Feature: Chief Roi Mata
Much of Vanuatu’s history has been passed down in the form of oral stories, so it’s always reassuring for historians to be able to match the legends with the facts.
A great example of this is the story of Chief Roi Mata, a king of Vanuatu. Legend has it that sometime around AD 1600 this chief of chiefs had the power to calm the warring tribes of Efate, and even put a (temporary) halt to cannibalism. However, sibling rivalry ended Chief Roi Mata’s reign when he was shot in the neck with a poisoned arrow by his brother. Legend had it that he was buried on Hat Island with 47 others who were possibly interred alive. For 400 years few would visit the island, and it was only when a French archaeologist gained permission to dig there in 1967 that the truth was unveiled; yes, there was a mass grave, and yes, it looked like it was a voluntary live burial. There's a fascinating exhibit on this at the National Museum of Vanuatu in Port Vila, and locals offer guided tours of the site on Hat Island.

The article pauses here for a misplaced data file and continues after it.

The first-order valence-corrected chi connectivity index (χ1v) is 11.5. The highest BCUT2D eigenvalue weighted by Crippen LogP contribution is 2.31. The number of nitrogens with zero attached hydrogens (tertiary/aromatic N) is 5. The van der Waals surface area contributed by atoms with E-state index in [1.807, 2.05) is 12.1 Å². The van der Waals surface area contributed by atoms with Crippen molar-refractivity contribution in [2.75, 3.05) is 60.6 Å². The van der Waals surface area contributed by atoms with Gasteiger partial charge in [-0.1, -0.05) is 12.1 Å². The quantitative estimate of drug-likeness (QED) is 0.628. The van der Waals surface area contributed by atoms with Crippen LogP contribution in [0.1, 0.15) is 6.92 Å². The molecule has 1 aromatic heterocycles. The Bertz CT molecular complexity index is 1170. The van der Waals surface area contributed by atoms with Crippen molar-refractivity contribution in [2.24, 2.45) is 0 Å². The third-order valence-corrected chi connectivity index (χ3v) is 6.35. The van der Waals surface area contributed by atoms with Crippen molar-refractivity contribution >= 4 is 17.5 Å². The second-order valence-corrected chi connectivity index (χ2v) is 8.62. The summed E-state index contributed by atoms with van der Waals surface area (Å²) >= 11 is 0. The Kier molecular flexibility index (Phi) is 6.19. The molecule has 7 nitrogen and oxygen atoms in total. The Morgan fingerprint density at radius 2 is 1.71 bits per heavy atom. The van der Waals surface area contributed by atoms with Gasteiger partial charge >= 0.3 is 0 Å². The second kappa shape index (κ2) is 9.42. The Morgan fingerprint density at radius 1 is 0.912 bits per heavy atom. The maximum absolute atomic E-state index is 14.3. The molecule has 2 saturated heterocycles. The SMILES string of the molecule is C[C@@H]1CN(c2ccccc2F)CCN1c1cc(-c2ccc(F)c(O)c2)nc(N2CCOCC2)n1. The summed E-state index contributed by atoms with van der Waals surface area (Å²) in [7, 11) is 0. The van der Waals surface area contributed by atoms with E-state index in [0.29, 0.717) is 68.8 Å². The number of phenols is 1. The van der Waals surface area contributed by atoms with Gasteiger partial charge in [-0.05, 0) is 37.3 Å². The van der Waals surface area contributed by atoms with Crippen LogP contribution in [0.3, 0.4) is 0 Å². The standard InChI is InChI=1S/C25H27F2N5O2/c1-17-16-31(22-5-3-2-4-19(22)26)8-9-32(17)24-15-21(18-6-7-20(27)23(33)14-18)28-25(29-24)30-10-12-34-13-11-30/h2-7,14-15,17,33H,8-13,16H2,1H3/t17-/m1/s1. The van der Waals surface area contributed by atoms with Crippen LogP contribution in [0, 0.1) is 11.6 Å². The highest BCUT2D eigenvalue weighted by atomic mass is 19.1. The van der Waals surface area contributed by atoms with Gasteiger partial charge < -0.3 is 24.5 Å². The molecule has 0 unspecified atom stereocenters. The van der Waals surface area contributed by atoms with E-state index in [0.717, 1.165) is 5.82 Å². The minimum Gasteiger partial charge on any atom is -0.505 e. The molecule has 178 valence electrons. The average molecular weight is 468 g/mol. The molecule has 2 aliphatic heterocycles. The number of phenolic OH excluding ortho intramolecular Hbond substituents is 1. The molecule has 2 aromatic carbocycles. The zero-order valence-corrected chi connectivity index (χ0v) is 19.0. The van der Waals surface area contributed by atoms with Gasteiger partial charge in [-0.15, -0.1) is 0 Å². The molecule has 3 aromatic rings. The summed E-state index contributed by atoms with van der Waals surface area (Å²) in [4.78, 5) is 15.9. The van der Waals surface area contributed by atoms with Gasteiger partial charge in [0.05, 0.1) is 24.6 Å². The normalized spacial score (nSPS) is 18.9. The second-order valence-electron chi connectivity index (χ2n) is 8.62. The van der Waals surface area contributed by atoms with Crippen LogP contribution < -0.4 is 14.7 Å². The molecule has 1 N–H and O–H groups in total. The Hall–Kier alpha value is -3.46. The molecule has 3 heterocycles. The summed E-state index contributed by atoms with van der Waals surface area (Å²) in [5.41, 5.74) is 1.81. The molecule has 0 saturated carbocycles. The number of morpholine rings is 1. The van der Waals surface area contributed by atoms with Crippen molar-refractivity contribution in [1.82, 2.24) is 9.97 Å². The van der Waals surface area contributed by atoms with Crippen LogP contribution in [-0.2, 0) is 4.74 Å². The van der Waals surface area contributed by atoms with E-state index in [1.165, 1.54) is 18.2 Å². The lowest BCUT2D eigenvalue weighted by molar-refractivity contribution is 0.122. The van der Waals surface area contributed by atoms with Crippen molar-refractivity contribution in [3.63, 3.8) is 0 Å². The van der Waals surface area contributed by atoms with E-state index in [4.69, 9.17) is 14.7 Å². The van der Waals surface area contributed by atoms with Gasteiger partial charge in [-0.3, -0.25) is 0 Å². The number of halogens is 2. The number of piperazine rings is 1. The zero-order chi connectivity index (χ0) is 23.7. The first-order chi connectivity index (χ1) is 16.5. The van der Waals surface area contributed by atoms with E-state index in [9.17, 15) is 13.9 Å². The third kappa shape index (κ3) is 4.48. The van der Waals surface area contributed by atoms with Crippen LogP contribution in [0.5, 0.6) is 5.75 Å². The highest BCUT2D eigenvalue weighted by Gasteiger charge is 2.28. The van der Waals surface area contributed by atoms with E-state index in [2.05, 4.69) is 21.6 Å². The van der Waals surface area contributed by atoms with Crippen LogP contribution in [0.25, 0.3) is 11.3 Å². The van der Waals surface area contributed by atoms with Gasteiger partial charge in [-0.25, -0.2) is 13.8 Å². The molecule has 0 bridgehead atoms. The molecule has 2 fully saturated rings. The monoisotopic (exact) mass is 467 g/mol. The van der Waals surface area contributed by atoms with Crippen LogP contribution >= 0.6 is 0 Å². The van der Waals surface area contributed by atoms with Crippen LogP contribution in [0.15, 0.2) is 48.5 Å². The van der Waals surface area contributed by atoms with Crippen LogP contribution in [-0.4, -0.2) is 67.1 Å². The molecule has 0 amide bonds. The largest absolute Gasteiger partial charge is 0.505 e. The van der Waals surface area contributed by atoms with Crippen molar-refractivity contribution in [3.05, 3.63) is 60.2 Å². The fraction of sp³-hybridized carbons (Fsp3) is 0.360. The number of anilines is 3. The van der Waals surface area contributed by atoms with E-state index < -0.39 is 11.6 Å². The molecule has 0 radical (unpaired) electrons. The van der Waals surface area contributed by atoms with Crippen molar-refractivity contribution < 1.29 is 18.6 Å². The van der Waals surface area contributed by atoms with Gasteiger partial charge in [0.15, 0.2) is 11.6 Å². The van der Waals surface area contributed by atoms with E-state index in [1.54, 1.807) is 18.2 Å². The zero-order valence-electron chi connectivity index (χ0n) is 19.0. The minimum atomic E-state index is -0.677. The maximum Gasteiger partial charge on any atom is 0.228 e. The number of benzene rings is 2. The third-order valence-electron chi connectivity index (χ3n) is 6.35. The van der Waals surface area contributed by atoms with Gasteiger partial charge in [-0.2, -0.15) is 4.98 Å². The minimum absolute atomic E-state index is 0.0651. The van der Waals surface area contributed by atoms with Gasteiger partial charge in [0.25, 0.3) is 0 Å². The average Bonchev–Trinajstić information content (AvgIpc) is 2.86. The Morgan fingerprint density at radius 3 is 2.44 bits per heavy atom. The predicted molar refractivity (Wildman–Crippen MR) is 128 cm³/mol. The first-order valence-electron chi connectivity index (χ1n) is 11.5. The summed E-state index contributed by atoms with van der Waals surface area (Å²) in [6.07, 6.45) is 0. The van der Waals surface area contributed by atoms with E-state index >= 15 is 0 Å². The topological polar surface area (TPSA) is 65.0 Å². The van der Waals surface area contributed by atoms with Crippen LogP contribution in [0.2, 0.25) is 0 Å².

Chief Roi Mata’s domain is now inscribed on Unesco’s World Heritage list, thanks in part to the oral history kept by the local population over the centuries. It is thanks to the resilience of the ni-Vans (the Melanesian inhabitants of Vanuatu) that such stories have survived the many pressures of intervening centuries, including conflict, European contact in the 1840s and epidemics that decimated the population in the late 1800s.